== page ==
To give real service you must add something which cannot be bought or measured with money, and that is sincerity and integrity.
- Douglas Adams
I rarely attribute a business' success to its marketing. Yep, that's right. Though I am a marketer by profession, I don't think the fruits of my labors are the key to making or breaking a business. Sure, I think that good branding can create affinity, strong PR may help increase awareness, and strategic content marketing can educate and persuade your audience. However, when it comes right down to it, a business lives or dies by the quality of its products and its service.
Good marketing can give your business an initial boost, temporarily pull you out of a downward spiral, or provide some much-needed spin during a crisis; but marketing cannot make your widgets or your service better. Marketing is just a mirror, or - in some cases - smoke and a mirror. It can only reflect what's already there. Dishonest marketing distorts reality or even masks it. (Hence the common misconception that all marketers are on the same evolutionary level as sleazy used car salesmen.)
If you really want to succeed, you should focus less on your marketing and more on your products and services. Stop worrying so much about how to package and promote everything. Start worrying about whether your widget is the best widget out there. Worry about whether your customer experience provides customers with end-to-end bliss, or feels more like a slow and painful descent through the nine circles of hell. These are the things that will make a real difference to your success ...
... in the long run.
Applying good marketing to a bad product is a short-term solution. Marketers are not magicians (though we understand the confusion on that point). We can help put you and your brand in the best light, highlight your best features while taking focus off the less-than-stellar bits, and give your company a voice that people can relate to. What we cannot do is turn a sow's ear into a purse ... at least not for real. In pixels and print, we can create all kinds of positive perceptions; but once our work gets a prospect to pick up the phone or send an email it's up to you. At that point, it's no longer about whether our marketing lives up to your expectations but whether your product or service lives up to our marketing.
People don't care about your marketing. It may help them to better understand your offering, encourage them to initiate a conversation, or even convince them to make an initial purchase; BUT what will sell them on your company isn't what you say ...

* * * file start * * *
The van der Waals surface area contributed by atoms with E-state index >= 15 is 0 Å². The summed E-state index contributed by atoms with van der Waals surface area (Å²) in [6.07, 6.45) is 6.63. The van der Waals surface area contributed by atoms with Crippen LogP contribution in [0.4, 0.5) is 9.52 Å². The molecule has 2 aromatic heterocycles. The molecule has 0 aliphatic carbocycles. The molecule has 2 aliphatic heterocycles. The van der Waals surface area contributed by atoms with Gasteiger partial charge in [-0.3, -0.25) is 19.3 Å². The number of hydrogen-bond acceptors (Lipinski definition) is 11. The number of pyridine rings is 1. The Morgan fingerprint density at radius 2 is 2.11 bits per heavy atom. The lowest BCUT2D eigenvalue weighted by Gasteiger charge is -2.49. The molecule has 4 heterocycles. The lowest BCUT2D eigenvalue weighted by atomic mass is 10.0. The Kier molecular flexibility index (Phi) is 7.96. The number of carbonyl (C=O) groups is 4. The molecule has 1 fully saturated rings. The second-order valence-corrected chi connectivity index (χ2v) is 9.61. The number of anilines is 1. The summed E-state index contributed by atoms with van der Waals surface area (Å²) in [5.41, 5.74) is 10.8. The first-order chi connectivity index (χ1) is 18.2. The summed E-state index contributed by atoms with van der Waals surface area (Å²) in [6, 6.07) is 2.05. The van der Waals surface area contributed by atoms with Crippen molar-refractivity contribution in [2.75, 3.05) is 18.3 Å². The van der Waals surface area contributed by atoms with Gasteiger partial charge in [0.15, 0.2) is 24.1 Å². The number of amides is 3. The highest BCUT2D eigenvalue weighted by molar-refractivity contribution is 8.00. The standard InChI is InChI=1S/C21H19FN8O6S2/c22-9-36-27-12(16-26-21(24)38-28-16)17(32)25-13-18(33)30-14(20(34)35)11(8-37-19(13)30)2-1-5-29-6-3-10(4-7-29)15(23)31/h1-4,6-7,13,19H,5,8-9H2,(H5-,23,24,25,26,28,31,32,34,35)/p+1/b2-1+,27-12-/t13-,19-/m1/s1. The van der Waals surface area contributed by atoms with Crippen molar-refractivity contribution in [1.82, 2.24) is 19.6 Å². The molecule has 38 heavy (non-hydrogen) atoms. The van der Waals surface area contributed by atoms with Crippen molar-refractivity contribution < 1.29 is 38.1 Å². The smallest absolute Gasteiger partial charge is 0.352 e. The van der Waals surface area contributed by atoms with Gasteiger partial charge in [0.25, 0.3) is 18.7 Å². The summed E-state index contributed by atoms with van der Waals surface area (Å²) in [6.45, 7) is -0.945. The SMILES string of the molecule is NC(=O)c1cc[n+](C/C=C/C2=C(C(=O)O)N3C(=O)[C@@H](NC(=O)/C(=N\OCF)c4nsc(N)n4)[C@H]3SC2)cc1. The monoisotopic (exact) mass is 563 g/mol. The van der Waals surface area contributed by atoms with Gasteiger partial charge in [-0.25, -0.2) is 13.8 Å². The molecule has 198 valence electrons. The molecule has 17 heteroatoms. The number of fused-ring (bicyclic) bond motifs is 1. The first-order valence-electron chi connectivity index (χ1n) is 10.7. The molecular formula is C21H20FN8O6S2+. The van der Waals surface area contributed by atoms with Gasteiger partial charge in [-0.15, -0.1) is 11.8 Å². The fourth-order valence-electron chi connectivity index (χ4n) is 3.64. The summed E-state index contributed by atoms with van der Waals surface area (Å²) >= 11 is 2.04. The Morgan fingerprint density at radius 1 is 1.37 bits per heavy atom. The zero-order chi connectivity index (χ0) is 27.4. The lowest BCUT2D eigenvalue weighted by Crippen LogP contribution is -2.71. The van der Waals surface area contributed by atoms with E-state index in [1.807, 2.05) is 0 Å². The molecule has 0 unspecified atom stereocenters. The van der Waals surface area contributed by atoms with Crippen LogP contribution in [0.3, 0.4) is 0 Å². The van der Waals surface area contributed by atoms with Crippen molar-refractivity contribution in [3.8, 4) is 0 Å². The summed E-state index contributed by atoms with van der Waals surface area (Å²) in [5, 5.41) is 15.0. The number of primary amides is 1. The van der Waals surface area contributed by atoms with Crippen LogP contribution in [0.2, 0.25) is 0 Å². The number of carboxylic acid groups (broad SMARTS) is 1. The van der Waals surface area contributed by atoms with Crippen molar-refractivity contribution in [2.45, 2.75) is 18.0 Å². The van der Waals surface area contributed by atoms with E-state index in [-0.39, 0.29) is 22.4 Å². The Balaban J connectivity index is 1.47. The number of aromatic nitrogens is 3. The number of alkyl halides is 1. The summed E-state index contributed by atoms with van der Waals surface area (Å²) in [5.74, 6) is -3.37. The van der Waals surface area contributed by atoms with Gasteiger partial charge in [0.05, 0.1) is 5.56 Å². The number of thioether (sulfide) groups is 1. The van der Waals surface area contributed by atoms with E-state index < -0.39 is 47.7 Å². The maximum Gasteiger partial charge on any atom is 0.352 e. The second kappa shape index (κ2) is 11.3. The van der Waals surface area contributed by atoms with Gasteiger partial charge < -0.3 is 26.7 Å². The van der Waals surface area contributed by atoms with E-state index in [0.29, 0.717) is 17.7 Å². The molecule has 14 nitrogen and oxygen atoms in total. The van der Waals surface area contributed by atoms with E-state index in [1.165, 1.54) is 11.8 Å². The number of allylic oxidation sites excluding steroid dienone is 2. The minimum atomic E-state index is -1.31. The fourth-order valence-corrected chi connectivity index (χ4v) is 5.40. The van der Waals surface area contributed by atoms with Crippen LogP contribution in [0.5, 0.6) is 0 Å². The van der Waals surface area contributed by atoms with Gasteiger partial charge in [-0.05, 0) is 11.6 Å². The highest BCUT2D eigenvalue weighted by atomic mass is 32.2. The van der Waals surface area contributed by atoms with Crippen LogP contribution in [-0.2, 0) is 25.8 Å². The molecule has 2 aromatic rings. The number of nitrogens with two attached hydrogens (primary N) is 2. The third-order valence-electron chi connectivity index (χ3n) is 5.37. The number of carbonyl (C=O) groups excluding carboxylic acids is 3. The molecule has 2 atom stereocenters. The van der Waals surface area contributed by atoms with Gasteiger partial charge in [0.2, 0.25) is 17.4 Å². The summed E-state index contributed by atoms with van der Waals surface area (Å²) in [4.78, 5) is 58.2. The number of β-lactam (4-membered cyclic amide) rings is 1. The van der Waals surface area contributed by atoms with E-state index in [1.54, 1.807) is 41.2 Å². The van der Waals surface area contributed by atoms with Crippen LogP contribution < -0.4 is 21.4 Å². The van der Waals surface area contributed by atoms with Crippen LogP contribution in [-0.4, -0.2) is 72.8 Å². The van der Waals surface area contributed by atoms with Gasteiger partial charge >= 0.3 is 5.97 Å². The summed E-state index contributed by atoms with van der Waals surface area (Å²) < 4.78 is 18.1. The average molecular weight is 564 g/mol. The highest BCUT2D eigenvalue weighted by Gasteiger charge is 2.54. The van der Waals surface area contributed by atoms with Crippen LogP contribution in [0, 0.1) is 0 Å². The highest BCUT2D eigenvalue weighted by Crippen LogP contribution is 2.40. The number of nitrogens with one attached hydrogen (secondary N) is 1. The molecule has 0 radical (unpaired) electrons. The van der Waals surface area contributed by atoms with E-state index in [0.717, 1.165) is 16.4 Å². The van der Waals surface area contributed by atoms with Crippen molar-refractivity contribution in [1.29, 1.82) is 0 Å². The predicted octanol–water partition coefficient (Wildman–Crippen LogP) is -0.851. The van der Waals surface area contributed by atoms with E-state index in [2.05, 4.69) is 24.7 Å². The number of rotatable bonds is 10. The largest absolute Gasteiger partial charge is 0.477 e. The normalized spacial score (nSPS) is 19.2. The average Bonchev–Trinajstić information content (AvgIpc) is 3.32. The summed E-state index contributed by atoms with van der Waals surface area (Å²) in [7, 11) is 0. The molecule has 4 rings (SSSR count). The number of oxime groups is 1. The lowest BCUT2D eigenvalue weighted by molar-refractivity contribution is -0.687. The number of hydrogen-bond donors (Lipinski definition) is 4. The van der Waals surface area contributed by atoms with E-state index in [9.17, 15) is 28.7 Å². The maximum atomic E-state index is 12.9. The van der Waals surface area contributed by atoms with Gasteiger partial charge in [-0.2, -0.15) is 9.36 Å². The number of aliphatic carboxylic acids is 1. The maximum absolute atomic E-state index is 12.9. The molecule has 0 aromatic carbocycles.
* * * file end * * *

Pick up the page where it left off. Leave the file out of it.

It's what you do.
Do you deliver what you promised? Do you stand behind your products? Do you treat people with respect? Do you really care? These are the things that your customers will remember. These are the things your customers will share - with their peers, and their social networks. These are the things that really matter. The qualities that are valued in a human being are the same qualities that make a good company: honesty, courtesy, trustworthiness, reliability, friendliness, authenticity, and so on.
This isn't rocket science, people.
The bonus is that if you focus on just doing the best, most honest job you can do, you've just made it easy for your marketing team to make you a star. When you're doing things right, you don't need to struggle over how to position your brand or how to convince people to work with you - all you have to do is tell the truth about what you do.
Marketers, do you find that your clients worry more about how to make themselves look good vs. actually being good?
Brands, how much time do you spend on improving products vs. creating an amazing customer experience vs. marketing. Are your efforts off balance?
About the Author: Jamie is a freelance strategist, teacher, and copywriter who partners with solo entrepreneurs to define and market their brands. Her specialties include brand development, social media strategy, and content marketing. Enjoy more of her posts, visit her site at Suddenly Marketing, or drop her an email.
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Image Credit: Kevin Dooley